Humanities & Social Science

76 (44.7)


Science & Technology

24 (14.1)


Health & Medical

41 (24.1)


Arts & Physical Education

20 (11.8)



9 (5.3)




29 (17.1)



22 (12.9)



9 (5.3)



107 (62.9)



3 (1.8)


Type of residence (current)

Home or with relatives

119 (70.0)


Living alone

39 (22.9)



12 (7.1)


Family’s perception toward sexual behavior


68 (40.0)



81 (47.6)



21 (12.4)


Receiving sex education since becoming a college student


85 (50.0)



85 (50.0)


Age at first sexual intercourse (years)


1 (0.6)



109 (64.1)



60 (35.3)


Having had sexual intercourse over the past three months


143 (84.1)



27 (15.9)


If yes, number of sexual partners over the past three months


124 (72.9)


Types of sexual partners over the past six months

Committed monogamous (steady)

138 (81.2)


Regular casual

29 (17.1)


Unexpected (hook-ups or one-night stands)

3 (1.8)


Ever had any STDs


9 (5.3)



161 (94.7)


Ever had an unwanted pregnancy


3 (1.8)



167 (98.2)


Have ever been forced to have sexual intercourse with partner


20 (11.8)



150 (88.2)


Condom-use behaviors in the past six months*

Never (0%)

18 (10.6)


Rare (25%)

21 (12.4)


Sometimes (50%)

14 (8.2)


Often (75%)

39 (22.9)


Always (100%)

78 (45.9)

Notes: *Dependent variable

Description of instrument scores

The average scores are listed in Table 2. The sexual double standard score was low (M = 15.62, SD = 4.93), indicating open and progressive gender ideals and a positive outlook on gender equality. The scores for sexual assertiveness (M = 60.79, SD = 4.56), attitude (M = 13.98, SD = 2.26), subjective norms (M = 13.82, SD = 2.44), and barriers to condom use (M = 6.06, SD = 1.92) were moderate. These results suggest that participants have a moderate outlook on initiating sex if desired, refusing unwanted sexual practices or contact, and negotiating condom use to prevent pregnancy and STDs. The data also indicated moderate intention to abstain from risky sexual behaviors and a moderate likelihood to purchase or carry a condom. Finally, scores for sexual security (M = 27.46, SD = 5.43) and self-efficacy toward condom use (M = 22.48, SD = 3.08) were high, indicating that participants had high satisfaction during sexual relationships and a strong intention to abstain from risky sexual behaviors.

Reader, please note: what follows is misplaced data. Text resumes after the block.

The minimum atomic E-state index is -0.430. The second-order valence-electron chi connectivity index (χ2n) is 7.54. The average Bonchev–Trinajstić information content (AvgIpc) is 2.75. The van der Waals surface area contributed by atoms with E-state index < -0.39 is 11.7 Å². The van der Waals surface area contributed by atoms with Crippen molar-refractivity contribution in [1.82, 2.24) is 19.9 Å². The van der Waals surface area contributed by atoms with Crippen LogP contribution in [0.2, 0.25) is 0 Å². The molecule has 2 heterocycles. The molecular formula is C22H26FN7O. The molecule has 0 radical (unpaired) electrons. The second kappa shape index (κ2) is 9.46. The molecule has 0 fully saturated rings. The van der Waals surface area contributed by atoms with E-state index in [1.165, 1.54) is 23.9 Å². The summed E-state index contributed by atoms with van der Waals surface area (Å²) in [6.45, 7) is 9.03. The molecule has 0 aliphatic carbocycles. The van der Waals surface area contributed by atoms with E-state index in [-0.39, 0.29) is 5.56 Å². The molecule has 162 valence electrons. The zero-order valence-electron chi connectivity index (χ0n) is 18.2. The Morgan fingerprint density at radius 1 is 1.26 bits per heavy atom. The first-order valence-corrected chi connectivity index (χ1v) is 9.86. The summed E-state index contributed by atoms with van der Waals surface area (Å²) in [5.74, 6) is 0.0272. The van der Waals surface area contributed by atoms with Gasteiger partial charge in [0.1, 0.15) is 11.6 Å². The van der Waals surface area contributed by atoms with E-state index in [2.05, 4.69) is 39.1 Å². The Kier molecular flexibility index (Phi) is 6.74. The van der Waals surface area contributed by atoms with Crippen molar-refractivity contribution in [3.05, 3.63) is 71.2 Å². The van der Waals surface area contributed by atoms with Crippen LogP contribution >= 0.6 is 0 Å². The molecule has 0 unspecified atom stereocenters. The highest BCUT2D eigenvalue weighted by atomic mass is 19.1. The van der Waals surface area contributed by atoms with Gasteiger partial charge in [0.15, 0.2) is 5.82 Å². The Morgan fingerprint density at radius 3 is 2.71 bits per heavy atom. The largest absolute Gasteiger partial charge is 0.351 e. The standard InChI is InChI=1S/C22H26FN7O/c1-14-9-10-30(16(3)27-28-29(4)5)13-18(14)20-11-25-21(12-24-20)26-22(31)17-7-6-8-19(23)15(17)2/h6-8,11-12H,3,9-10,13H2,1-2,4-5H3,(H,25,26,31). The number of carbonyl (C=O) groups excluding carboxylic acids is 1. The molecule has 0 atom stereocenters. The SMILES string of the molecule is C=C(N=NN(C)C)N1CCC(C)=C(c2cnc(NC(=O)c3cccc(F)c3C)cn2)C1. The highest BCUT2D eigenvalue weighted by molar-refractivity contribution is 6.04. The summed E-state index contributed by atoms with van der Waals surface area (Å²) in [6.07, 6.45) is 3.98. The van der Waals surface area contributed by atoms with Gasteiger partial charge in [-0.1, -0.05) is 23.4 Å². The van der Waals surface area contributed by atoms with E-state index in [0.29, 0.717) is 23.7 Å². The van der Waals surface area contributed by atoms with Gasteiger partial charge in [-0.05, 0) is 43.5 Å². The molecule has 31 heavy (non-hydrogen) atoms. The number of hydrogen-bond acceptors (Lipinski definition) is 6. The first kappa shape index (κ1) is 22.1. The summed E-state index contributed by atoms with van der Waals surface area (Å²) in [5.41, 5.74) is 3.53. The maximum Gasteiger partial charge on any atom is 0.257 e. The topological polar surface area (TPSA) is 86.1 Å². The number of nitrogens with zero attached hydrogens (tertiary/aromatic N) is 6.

Table 2

Average scores (N = 169)


n (%)

Mean ± SD

Score range

Median (Min-Max)




Sexual double standard score

75 (44.1)

22 (12.9)

73 (43.0)

15.62 ± 4.928


15.0 (10–33)

Sexual assertiveness score

76 (44.7)

10 (5.9)

84 (49.4)

60.79 ± 4.555


61 (50–71)

Sexual security score

84 (49.4)

10 (5.9)

76 (44.7)

27.46 ± 5.429


28.0 (5–35)

Attitude score

56 (32.9)

44 (25.9)

70 (41.2)

13.98 ± 2.26


14.0 (5–18)

Norm score

60 (35.3)

46 (27.1)

64 (37.6)

13.82 ± 2.44


14.0 (5–18)

Self-efficacy score

81 (47.6)

18 (10.6)

71 (41.8)

22.48 ± 3.08


23.0 (9–27)

Barrier score

61 (35.9)

43 (25.3)

66 (38.8)

6.06 ± 1.92


6.0 (3–11)

Notes: The median was considered to be a moderate score, while participants with scores below the median (Median – 1*IQR) were considered to have low scores, and scores above the median (Median + 1*IQR) were considered to be high.

Association between factors affecting condom-use behavior

Table 3 illustrates Spearman’s Rho correlation and the p-values of the correlation between sexual behavior factors. A statistically significant negative correlation was found between sexual double standards and sexual assertiveness, sexual double standards and self-efficacy, sexual assertiveness and barriers to condom use, sexual security and attitude, and self-efficacy and barriers to condom use. In contrast, a statistically significant positive correlation was found between sexual double standards and barriers to condom use, sexual assertiveness and attitude, sexual assertiveness and subjective norms, sexual assertiveness and self-efficacy, sexual assertiveness and condom-use behavior, attitudes and subjective norms, attitudes and condom-use behavior, and subjective norms and condom-use behavior.

Table 3

Illustrates spearman’s rho correlation and p-values (N = 169)










1. Sexual double standards


2. Sexual assertiveness

− .356***

(< .001)


3. Sexual security

− .027





4. Attitudes

− .081




− .180*



5. Subjective norms

− .143




− .075



(< .001)


6. Self-efficacy

− .383***

(< .001)


(< .001)








7. Barriers


(< .001)

− .223**


− .079




− .006


− .221*



8. Condom-use behaviors





− .092



(< .001)


(< .001)



.009 (.909)


Notes: *p < 0.05, ** p < .01, ***p < .001

Predictors of condom-use behavior